Findings of the safety audits recommends increased security in winter
Puja Bhattacharjee | December 22, 2014
Despite all claims and administrative measure, safety on Delhi street is far from satisfactory.
A women safety audit has found that that gender diversity on the streets has the highest impact on the feeling of safety and comfort in being out and it outranks other factors like visible security, lighting and visibility.
Two years after the brutal gangrape of a 23 year student on a moving bus in Delhi and days after the rape in an Uber cab, representatives from 54 civil society organisations including Jagori, Safetipin, CFAR, Lawyers Collective, AIPWA, Women's Feature Service, Sakha Cabs, and several eminent women like the former additional solicitor general, Indira Jaising, supreme court advocate Vrinda Grover Kavita Krishnan, Annie Raja and Pamela Philipose conducted safety audits on approximately 60 kilometres of Delhi roads.
Data on the gaps that exist in public infrastructure, social usage of public space, public transport and policing were recorded using the mobile application Safetipin.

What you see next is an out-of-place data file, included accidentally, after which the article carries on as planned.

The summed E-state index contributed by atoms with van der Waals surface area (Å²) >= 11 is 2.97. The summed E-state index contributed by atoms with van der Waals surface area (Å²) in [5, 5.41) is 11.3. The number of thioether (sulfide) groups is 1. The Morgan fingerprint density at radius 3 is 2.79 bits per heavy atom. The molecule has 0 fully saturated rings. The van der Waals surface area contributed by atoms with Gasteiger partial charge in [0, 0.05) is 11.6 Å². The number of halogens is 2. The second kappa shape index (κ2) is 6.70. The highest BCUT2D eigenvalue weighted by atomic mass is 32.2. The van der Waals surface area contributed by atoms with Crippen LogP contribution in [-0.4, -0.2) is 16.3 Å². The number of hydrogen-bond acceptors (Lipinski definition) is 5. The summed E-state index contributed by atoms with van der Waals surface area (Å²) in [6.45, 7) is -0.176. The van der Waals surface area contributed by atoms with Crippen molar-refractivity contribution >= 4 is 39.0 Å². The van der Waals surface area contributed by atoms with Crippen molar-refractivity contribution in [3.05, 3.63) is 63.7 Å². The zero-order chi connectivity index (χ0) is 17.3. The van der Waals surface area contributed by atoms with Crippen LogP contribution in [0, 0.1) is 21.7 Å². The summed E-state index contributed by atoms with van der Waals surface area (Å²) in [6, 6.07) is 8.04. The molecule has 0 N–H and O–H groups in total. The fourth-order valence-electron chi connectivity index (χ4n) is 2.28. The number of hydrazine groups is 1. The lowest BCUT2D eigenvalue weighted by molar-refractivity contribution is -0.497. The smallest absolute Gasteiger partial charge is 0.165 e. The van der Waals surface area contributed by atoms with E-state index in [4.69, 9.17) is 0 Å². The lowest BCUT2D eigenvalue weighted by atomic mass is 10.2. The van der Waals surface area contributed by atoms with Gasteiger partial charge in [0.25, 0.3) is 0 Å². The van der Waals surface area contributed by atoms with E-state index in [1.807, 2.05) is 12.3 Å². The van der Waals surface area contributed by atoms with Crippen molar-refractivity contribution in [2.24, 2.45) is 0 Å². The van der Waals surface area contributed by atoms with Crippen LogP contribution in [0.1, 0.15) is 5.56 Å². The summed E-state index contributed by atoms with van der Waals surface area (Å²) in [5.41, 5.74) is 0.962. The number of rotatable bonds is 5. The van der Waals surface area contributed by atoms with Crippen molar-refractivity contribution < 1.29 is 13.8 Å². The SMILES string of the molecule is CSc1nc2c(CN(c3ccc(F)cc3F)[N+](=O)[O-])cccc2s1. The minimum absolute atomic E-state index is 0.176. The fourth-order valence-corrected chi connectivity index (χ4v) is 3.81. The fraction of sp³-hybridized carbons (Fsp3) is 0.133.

Visibility was found to be low in all the areas audited. The report says ‘this means that there aren't enough eyes on the street - no presence of vendors, shops/doors/houses facing the street. This is a serious issue of urban design where we see high walls coming up all over the city and natural surveillance being reduced.’
The Munirka bus stop to Mahipalpur Munirka route ranked the highest on security both in terms of police at specific locations and patrolling on motorbike. But all over visible security is quite low.
Based on the findings it has been recommended that gender sensitive options for improving last mile connectivity needs to be explored, increase in the number of women drivers working in public transportation and security measures need to be scaled up in winter with more vigilant police on the beat among others.
Nearly 150 safety audit visits were conducted on December 16, 2014 between 7.30 pm and 11 pm. The audit measured eight parameters - lighting, openness, visibility, crowd, gender diversity, security, walk path and nearness to public transport.
Each group covered a designated route using three modes of transport and also walked parts of the route. In addition to this, each audit also asks the auditor to rate whether they feel safe or not in a public place. Each audit then appears as a pin on the Safetipin map which is then visible to anyone else who looks at the app. The group audited routes in North, South, East and West Delhi.
The entire report can be accessed at http://jagori.org/wp-content/uploads/2014/12/Report-on-Safey-Audits_Dec-16FINAL.pdf
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